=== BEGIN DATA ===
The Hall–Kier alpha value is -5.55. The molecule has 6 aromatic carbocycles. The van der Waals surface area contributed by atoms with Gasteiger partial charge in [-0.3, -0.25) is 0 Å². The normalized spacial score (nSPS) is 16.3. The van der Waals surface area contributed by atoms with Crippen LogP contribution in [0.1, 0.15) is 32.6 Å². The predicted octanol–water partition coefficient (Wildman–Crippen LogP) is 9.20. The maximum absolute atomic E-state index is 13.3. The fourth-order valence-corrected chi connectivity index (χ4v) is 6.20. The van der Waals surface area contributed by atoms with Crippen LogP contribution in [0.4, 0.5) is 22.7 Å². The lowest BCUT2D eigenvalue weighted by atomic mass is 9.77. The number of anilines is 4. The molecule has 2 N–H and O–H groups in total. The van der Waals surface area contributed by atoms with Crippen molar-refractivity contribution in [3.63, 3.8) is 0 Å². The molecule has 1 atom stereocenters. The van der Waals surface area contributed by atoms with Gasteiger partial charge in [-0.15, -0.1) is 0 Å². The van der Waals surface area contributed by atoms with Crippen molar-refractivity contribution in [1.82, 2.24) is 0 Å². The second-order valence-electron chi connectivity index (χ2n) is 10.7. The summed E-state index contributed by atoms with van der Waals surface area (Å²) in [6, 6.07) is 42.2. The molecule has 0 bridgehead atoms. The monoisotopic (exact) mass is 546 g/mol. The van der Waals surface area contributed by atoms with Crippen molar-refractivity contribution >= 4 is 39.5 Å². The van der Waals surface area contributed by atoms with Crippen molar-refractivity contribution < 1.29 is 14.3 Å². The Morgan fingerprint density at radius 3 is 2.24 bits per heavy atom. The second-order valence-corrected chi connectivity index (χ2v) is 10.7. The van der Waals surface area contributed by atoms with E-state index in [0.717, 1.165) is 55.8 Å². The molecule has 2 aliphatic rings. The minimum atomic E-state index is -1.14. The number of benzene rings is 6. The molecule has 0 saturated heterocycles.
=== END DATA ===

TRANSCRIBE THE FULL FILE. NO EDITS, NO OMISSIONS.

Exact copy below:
The Hall–Kier alpha value is -5.55. The molecule has 6 aromatic carbocycles. The van der Waals surface area contributed by atoms with Gasteiger partial charge in [-0.3, -0.25) is 0 Å². The normalized spacial score (nSPS) is 16.3. The van der Waals surface area contributed by atoms with Crippen LogP contribution in [0.1, 0.15) is 32.6 Å². The predicted octanol–water partition coefficient (Wildman–Crippen LogP) is 9.20. The maximum absolute atomic E-state index is 13.3. The fourth-order valence-corrected chi connectivity index (χ4v) is 6.20. The van der Waals surface area contributed by atoms with Crippen LogP contribution in [0.4, 0.5) is 22.7 Å². The lowest BCUT2D eigenvalue weighted by atomic mass is 9.77. The number of anilines is 4. The molecule has 2 N–H and O–H groups in total. The van der Waals surface area contributed by atoms with Crippen molar-refractivity contribution in [3.63, 3.8) is 0 Å². The molecule has 1 atom stereocenters. The van der Waals surface area contributed by atoms with Gasteiger partial charge in [-0.15, -0.1) is 0 Å². The van der Waals surface area contributed by atoms with Crippen molar-refractivity contribution in [1.82, 2.24) is 0 Å². The second-order valence-electron chi connectivity index (χ2n) is 10.7. The summed E-state index contributed by atoms with van der Waals surface area (Å²) in [6, 6.07) is 42.2. The molecule has 0 bridgehead atoms. The monoisotopic (exact) mass is 546 g/mol. The van der Waals surface area contributed by atoms with Crippen molar-refractivity contribution >= 4 is 39.5 Å². The van der Waals surface area contributed by atoms with Crippen molar-refractivity contribution < 1.29 is 14.3 Å². The Morgan fingerprint density at radius 3 is 2.24 bits per heavy atom. The second-order valence-corrected chi connectivity index (χ2v) is 10.7. The van der Waals surface area contributed by atoms with E-state index in [0.717, 1.165) is 55.8 Å². The molecule has 2 aliphatic rings. The minimum atomic E-state index is -1.14. The number of benzene rings is 6. The molecule has 0 saturated heterocycles.